I have a shallow cloned git repository that is over 1 GB. I use sparse checkout for the files/dirs needed.

How can I reduce the repository clone to just the sparse checkout files/dirs?

Initially I was able to limit the cloned repository to only the sparse checkout by disabling checkout when cloning. Then setting up sparse checkout before doing the initial checkout. This limited the repository to only about 200 MB. Much more manageable. However updating remote branch info at some point in the future causes the rest of the files and dirs to be included in the repository clone. Sending the repo clone size back to over 1 GB and I don't know how to just the sparse checkout files and dirs.

In short what I want is a shallow AND sparse repository clone. Not just sparse checkout of a shallow repo clone. The full repo is a waste of space and performance for certain tasks suffers.

Hope someone can share a solution. Thanks.

  • This is fully implemented with Git 2.25 (Q1 2020): see the example at the end of my answer below. – VonC Jan 20 at 8:42

Shallow and sparse means "partial" or "narrow".

A partial clone (or "narrow clone") is in theory possible, and was implemented first in Dec 2017 with Git 2.16, as seen here.

That is further optimized in Git 2.20 (Q4 2018), since in a partial clone that will lazily be hydrated from the originating repository, we generally want to avoid "does this object exist (locally)?" on objects that we deliberately omitted when we created the (partial/sparse) clone.
The cache-tree codepath (which is used to write a tree object out of the index) however insisted that the object exists, even for paths that are outside of the partial checkout area.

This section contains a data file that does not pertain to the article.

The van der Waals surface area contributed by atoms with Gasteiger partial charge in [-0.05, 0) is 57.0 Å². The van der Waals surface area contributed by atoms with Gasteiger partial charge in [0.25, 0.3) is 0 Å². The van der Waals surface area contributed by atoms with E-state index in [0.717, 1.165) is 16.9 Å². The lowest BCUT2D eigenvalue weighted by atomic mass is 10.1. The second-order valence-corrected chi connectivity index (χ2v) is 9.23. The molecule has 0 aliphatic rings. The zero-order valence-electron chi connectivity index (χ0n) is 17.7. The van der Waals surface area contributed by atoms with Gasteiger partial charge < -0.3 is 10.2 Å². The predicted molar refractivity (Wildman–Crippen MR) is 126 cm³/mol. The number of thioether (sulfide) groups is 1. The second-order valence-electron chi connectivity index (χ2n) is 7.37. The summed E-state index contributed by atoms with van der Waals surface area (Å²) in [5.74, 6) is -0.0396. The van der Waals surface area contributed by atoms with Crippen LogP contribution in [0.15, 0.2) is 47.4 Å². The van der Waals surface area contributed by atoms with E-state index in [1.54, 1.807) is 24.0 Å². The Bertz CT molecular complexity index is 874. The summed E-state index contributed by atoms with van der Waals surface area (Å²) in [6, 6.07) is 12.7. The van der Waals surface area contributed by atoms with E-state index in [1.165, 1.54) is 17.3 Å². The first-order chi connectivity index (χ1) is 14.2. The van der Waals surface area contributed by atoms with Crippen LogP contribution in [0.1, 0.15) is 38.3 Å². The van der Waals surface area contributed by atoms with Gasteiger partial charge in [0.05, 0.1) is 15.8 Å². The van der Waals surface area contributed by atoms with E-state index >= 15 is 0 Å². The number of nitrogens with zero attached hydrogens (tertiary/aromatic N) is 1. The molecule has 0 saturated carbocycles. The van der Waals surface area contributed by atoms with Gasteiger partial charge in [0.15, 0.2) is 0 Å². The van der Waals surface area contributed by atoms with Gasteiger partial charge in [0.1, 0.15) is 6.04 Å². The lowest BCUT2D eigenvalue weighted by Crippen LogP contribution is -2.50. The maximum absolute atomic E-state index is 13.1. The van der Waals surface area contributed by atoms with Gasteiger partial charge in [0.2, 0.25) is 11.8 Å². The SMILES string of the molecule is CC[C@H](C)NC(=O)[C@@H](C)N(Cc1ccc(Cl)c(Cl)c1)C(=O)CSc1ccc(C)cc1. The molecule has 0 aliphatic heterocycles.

The code has been updated to avoid such a check.

See commit 2f215ff (09 Oct 2018) by Jonathan Tan (jhowtan).
(Merged by Junio C Hamano -- gitster -- in commit a08b1d6, 19 Oct 2018)

cache-tree: skip some blob checks in partial clone

In a partial clone, whenever a sparse checkout occurs, the existence of all blobs in the index is verified, whether they are included or excluded by the .git/info/sparse-checkout specification.
This significantly degrades performance because a lazy fetch occurs whenever the existence of a missing blob is checked.

With Git 2.24 (Q4 2019), the cache-tree code has been taught to be less aggressive in attempting to see if a tree object it computed already exists in the repository.

See commit f981ec1 (03 Sep 2019) by Jonathan Tan (jhowtan).
(Merged by Junio C Hamano -- gitster -- in commit ae203ba, 07 Oct 2019)

cache-tree: do not lazy-fetch tentative tree

The cache-tree datastructure is used to speed up the comparison between the HEAD and the index, and when the index is updated by a cherry-pick (for example), a tree object that would represent the paths in the index in a directory is constructed in-core, to see if such a tree object exists already in the object store.

When the lazy-fetch mechanism was introduced, we converted this "does the tree exist?" check into an "if it does not, and if we lazily cloned, see if the remote has it" call by mistake.
Since the whole point of this check is to repair the cache-tree by recording an already existing tree object opportunistically, we shouldn't even try to fetch one from the remote.

Pass the OBJECT_INFO_SKIP_FETCH_OBJECT flag to make sure we only check for existence in the local object store without triggering the lazy fetch mechanism.

With Git 2.25 (Q1 2020), "git fetch" codepath had a big "do not lazily fetch missing objects when I ask if something exists" switch.

This has been corrected by marking the "does this thing exist?" calls with "if not please do not lazily fetch it" flag.

See commit 603960b, commit e362fad (13 Nov 2019), and commit 6462d5e (05 Nov 2019) by Jonathan Tan (jhowtan).